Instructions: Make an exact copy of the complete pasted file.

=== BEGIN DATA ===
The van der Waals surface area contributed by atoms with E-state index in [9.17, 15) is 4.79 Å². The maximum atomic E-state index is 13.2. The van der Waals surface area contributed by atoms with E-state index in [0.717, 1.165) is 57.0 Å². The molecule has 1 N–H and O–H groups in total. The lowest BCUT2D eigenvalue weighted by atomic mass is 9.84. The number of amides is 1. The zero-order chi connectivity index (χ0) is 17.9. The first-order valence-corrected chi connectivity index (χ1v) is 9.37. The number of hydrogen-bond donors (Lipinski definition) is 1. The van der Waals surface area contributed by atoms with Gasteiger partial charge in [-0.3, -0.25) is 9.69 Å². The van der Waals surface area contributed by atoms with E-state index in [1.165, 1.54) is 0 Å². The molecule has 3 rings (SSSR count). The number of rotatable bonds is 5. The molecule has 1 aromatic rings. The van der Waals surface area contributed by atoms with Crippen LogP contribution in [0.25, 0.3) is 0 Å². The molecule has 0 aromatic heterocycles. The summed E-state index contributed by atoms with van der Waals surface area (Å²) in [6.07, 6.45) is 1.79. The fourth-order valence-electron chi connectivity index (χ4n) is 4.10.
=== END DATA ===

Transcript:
The van der Waals surface area contributed by atoms with E-state index in [9.17, 15) is 4.79 Å². The maximum atomic E-state index is 13.2. The van der Waals surface area contributed by atoms with E-state index in [0.717, 1.165) is 57.0 Å². The molecule has 1 N–H and O–H groups in total. The lowest BCUT2D eigenvalue weighted by atomic mass is 9.84. The number of amides is 1. The zero-order chi connectivity index (χ0) is 17.9. The first-order valence-corrected chi connectivity index (χ1v) is 9.37. The number of hydrogen-bond donors (Lipinski definition) is 1. The van der Waals surface area contributed by atoms with Gasteiger partial charge in [-0.3, -0.25) is 9.69 Å². The van der Waals surface area contributed by atoms with E-state index in [1.165, 1.54) is 0 Å². The molecule has 3 rings (SSSR count). The number of rotatable bonds is 5. The molecule has 1 aromatic rings. The van der Waals surface area contributed by atoms with Crippen LogP contribution in [0.25, 0.3) is 0 Å². The molecule has 0 aromatic heterocycles. The summed E-state index contributed by atoms with van der Waals surface area (Å²) in [6.07, 6.45) is 1.79. The fourth-order valence-electron chi connectivity index (χ4n) is 4.10.